Chapter 01 intro - ElsevierDirect


22 Φεβ 2013 (πριν από 5 χρόνια και 2 μήνες)

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Introduction to

Environmental Microbiology

Course: Companion Site for Environmental Microbiology

Instructor: Maier

Chapter 1

Lecture Objectives:

Understand course objectives and how to obtain the
grade you want

Recall some of the names of your classmates and your

Locate course materials on the web

Define Environmental Microbiology and articulate its
relevance to the human race

Environmental Microbiology


The study of microbial fate and activity in air, water and soil, and the
resulting impact on human health and welfare.

Driving force behind Environmental Microbiology:

How can we harness the understanding of environmental microbes

to benefit society?

Microbial Ecology


The science that explores interrelationships between organisms and

their living and abiotic environment

Compare with:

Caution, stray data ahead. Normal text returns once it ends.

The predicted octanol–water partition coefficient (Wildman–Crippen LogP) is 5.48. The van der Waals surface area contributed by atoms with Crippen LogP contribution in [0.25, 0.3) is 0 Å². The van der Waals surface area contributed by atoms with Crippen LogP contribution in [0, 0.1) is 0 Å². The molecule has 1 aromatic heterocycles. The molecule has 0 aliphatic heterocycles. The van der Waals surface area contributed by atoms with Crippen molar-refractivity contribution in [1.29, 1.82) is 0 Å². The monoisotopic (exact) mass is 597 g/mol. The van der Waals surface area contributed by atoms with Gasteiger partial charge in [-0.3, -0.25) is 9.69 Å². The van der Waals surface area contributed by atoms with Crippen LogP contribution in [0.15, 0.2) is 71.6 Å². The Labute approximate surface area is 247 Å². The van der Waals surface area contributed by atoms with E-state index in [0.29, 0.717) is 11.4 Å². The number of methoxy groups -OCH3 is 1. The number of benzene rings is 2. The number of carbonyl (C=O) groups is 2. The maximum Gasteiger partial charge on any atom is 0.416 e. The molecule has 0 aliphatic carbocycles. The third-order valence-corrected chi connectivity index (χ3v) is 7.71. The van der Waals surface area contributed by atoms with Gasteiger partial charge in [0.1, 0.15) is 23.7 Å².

Introduction to Environmental Microbiology

Important Events Leading to Environmental Microbiology

A Historical Perspective

A) Ancient History


Antonie van Leeuwenhoek



microscope “animalcules”

1900 Louis Pasteur


rejected theory of spontaneous generation


demonstrated presence of microbes in air

1953 Sergei Winogradski


“Father” of Soil Microbiology


nitrification, autotrophy

1910 Robert Koch

Nobel Prize


pure culture technique


Koch’s postulates: a specific organism causes a specific

process (e.g., disease)

B) 20


1928 Griffith


bacterial genetics



1952 Selman Waksman

Principles of Soil Microbiology


Discovery of streptomycin (Nobel Prize)

1953 Watson and Crick

Structure of DNA (Nobel Prize)

1985 Kary Mullis

Polymerase Chain Reaction (Nobel Prize)

C) The Next Millenium


"Beginning with a single molecule of the genetic material DNA, the PCR can
generate 100 billion similar molecules in an afternoon. The reaction is easy to
execute. It requires no more than a test tube, a few simple reagents and a
source of heat. The DNA sample that one wishes to copy can be pure, or it can
be a minute part of an extremely complex mixture of biological materials. The
DNA may come from a hospital tissue specimen, from a single human hair, from a
drop of dried blood at the scene of a crime, from the tissues of a mummified
brain or from a 40,000
old wooly mammoth frozen in a glacier."

Modern Environmental Microbiology

Soil microbiology

Aquatic microbiology

Hazardous waste/bioremediation

Water quality

Food safety


Occupational health/infection control

Diagnostic microbiology


Industrial microbiology